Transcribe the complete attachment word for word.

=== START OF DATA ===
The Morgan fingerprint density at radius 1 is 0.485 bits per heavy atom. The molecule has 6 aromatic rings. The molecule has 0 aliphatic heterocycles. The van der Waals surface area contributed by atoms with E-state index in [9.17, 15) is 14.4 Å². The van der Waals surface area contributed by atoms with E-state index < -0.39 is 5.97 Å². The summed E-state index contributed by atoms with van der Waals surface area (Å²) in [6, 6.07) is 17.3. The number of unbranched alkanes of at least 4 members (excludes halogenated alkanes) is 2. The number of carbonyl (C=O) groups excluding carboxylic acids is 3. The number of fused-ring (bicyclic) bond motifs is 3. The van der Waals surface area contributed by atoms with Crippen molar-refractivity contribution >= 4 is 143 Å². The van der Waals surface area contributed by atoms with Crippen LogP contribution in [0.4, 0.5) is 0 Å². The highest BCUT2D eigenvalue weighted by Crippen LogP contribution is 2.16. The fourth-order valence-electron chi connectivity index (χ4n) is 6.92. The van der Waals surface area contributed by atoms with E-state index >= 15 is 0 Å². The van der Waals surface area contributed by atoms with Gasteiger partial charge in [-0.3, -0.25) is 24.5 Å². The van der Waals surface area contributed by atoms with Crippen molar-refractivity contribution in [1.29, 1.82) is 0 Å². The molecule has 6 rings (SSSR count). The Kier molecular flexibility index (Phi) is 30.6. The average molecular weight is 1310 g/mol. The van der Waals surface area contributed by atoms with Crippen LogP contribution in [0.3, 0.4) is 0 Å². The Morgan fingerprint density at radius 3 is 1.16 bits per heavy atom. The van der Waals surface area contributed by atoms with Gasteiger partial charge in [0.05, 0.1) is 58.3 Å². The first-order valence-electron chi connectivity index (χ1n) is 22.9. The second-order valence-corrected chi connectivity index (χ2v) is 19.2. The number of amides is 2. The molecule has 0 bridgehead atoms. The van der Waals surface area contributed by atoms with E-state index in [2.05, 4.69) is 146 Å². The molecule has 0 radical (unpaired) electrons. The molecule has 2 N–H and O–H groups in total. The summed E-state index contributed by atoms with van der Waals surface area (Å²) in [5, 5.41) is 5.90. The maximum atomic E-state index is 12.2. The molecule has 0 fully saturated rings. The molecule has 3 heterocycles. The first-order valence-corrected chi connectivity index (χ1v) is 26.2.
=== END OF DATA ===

The Morgan fingerprint density at radius 1 is 0.485 bits per heavy atom. The molecule has 6 aromatic rings. The molecule has 0 aliphatic heterocycles. The van der Waals surface area contributed by atoms with E-state index in [9.17, 15) is 14.4 Å². The van der Waals surface area contributed by atoms with E-state index < -0.39 is 5.97 Å². The summed E-state index contributed by atoms with van der Waals surface area (Å²) in [6, 6.07) is 17.3. The number of unbranched alkanes of at least 4 members (excludes halogenated alkanes) is 2. The number of carbonyl (C=O) groups excluding carboxylic acids is 3. The number of fused-ring (bicyclic) bond motifs is 3. The van der Waals surface area contributed by atoms with Crippen molar-refractivity contribution >= 4 is 143 Å². The van der Waals surface area contributed by atoms with Crippen LogP contribution in [0.4, 0.5) is 0 Å². The highest BCUT2D eigenvalue weighted by Crippen LogP contribution is 2.16. The fourth-order valence-electron chi connectivity index (χ4n) is 6.92. The van der Waals surface area contributed by atoms with E-state index >= 15 is 0 Å². The van der Waals surface area contributed by atoms with Gasteiger partial charge in [-0.3, -0.25) is 24.5 Å². The van der Waals surface area contributed by atoms with Crippen molar-refractivity contribution in [1.29, 1.82) is 0 Å². The molecule has 6 rings (SSSR count). The Kier molecular flexibility index (Phi) is 30.6. The average molecular weight is 1310 g/mol. The van der Waals surface area contributed by atoms with Crippen LogP contribution in [0.3, 0.4) is 0 Å². The Morgan fingerprint density at radius 3 is 1.16 bits per heavy atom. The van der Waals surface area contributed by atoms with Gasteiger partial charge in [0.05, 0.1) is 58.3 Å². The first-order valence-electron chi connectivity index (χ1n) is 22.9. The second-order valence-corrected chi connectivity index (χ2v) is 19.2. The number of amides is 2. The molecule has 0 bridgehead atoms. The van der Waals surface area contributed by atoms with E-state index in [2.05, 4.69) is 146 Å². The molecule has 0 radical (unpaired) electrons. The molecule has 2 N–H and O–H groups in total. The summed E-state index contributed by atoms with van der Waals surface area (Å²) in [5, 5.41) is 5.90. The maximum atomic E-state index is 12.2. The molecule has 0 fully saturated rings. The molecule has 3 heterocycles. The first-order valence-corrected chi connectivity index (χ1v) is 26.2.